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The Signs of Caregiver Fatigue, and How To Manage It

Therapy 101, Relationships, Coping Skills, Family
4 min read

The role of “caregiver” isn’t always one you sign up for. Stepping into this role can be overwhelming, demanding, and sometimes unexpected.  

It’s natural to have mixed emotions about your responsibility, and know you are not alone with these thoughts. So, how you can be aware of, and counteract the effects of caregiver fatigue? Frame therapist Zeahlot Lopez answers those questions below, with an important reminder on the power and value of self care

Caregiver fatigue is when we feel overwhelmed and bombarded by what's going when taking care of another person. Some telltale signs that you have caregiver fatigue are: 

  • You may feel tired within your body and your mind. 
  • You might start to feel that the person is overwhelming or impacting your life in different ways. 
  • You find that most of your time is spent with them instead of others. 
  • You start losing your passion for other things that you had before. 
  • You find yourself feeling irritable or resentful towards your loved one. 
  • You feel like you don't spend enough time with “you”. 
  • Caregiver fatigue is also found in the body so you might start to feel aches and pains, your stomach or back might start hurting, you’re experiencing frequent headaches. 

You need to pay close attention to what your body's telling you, what your mind is telling you, and also your environment as well.

So, does having caregiver fatigue mean that I don't care about my loved one?  

Absolutely not. You can love a person dearly and still be human and feel exhausted. The reason being is because if there's something lacking within your life over time, it will come up. Freud says that unexpressed feelings and emotions will come up in uglier ways. So if you're not balancing your day, yourself, and your time accordingly while taking care of another, you won't be as replenished as you need to be in order to take care of someone else.

How might caregiver fatigue show up in your relationship with the person you’re caring for?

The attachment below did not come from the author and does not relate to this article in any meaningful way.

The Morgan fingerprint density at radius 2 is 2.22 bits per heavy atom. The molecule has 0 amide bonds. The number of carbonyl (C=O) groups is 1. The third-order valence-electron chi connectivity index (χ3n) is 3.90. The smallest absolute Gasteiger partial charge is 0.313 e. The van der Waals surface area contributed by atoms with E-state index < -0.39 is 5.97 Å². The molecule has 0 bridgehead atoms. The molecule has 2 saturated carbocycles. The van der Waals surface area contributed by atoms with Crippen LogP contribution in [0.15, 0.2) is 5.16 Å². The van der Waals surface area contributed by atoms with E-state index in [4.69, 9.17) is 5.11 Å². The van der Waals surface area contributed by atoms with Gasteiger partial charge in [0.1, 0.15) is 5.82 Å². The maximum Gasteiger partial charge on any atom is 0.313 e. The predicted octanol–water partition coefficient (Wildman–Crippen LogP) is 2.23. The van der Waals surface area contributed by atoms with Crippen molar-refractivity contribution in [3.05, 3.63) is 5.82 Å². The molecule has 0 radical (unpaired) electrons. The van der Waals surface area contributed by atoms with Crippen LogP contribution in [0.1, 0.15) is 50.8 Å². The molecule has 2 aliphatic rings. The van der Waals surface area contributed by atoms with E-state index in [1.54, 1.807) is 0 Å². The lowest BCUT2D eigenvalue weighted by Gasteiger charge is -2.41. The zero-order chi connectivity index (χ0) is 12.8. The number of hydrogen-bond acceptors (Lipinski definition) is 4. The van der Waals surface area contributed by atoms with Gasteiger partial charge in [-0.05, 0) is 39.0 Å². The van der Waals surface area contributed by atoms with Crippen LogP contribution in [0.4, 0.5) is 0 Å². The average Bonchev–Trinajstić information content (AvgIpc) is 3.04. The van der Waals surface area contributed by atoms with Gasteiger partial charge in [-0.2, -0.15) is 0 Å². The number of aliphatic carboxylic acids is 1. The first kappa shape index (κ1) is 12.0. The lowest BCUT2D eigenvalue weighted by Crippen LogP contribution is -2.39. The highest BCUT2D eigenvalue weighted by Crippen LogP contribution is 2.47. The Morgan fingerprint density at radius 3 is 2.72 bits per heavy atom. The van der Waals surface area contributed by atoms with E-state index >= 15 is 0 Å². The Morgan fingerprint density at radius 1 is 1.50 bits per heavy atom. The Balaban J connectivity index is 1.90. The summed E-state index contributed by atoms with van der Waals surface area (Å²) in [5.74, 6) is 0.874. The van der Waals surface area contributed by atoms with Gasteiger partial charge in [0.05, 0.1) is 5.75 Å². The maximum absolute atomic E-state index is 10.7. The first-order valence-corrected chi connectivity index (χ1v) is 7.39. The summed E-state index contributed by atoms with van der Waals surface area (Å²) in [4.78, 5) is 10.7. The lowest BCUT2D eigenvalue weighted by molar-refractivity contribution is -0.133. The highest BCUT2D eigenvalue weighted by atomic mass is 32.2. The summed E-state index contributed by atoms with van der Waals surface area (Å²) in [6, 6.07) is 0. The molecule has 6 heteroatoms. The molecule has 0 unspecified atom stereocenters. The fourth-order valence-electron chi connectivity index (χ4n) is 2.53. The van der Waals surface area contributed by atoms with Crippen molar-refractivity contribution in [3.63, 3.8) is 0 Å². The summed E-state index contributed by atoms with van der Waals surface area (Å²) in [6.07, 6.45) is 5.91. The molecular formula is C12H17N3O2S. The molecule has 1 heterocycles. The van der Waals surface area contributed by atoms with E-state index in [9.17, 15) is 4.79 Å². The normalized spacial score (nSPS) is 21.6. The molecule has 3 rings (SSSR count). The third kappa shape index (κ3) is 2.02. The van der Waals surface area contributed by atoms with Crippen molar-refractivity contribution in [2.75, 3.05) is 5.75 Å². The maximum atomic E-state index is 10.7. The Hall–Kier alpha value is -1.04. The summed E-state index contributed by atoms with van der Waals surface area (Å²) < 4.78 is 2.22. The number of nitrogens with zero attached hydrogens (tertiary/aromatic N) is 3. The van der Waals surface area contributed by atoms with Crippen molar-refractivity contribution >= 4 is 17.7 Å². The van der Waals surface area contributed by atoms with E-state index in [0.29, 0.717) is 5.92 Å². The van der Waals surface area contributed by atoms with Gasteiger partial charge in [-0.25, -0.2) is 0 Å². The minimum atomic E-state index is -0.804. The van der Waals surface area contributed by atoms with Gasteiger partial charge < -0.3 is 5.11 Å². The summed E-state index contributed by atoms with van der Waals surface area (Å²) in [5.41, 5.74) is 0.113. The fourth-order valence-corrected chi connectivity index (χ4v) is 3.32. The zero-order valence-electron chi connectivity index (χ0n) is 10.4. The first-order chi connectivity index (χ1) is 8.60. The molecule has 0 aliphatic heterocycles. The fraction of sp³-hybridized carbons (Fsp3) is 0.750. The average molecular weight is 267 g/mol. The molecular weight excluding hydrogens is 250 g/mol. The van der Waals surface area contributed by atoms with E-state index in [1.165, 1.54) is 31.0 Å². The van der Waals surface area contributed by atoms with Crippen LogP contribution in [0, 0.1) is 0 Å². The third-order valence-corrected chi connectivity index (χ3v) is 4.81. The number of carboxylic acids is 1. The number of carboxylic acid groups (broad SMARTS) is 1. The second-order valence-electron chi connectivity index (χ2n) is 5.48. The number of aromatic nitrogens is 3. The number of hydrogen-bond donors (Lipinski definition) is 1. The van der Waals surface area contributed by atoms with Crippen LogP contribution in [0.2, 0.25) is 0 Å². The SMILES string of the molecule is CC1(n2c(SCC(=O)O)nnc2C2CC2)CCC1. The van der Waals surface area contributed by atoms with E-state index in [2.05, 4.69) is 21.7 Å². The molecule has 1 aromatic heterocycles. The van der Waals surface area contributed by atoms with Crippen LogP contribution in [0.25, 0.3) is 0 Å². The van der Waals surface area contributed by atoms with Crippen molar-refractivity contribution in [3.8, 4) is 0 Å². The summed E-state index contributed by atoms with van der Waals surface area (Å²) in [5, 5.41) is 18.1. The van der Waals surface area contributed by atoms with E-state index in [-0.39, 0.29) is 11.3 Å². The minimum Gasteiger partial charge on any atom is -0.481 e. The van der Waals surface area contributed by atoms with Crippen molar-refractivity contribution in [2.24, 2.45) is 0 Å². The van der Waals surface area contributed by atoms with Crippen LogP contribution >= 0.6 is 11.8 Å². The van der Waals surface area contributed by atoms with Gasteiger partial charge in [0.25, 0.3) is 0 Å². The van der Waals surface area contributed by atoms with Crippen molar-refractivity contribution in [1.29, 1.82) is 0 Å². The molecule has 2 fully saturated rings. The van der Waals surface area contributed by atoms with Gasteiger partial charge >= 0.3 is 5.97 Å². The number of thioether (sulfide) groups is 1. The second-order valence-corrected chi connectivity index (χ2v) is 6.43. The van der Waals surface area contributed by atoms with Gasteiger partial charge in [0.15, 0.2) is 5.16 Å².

Feelings are a bit sneaky here. What could be coming up in that relationship includes resentment, feeling shame, feeling guilt, maybe culturally you're not able to talk to others in the family or within your community about what's going on inside so a bottled up combination of multiple feelings occur. It's important to know that you do have a community. There are others out there experiencing what you are while taking care of a loved one. 

What are some mindful ways that I can deal with caregiver fatigue? 

There are absolutely things that you can do to just stay balanced, and stay well within yourself and one of them actually includes getting the help that you need. Asking for help is a really tough step.

Individual therapy and/or family therapy can definitely help you connect with others you’re close to and help them to further understand what you're experiencing while you take care of another. 

Other ways that you can take care is by very basic self care practices. This could be a bath, going out for a run, going for a walk in nature, or just having your favorite food. It's really important to take care of yourself. 

Like the example they always give us when we're on a plane, you're supposed to put the mask on yourself first, and then your loved ones to make sure that you're available and prepared to take care of them.  If we don't check in with ourselves, how can we be there for another?

 

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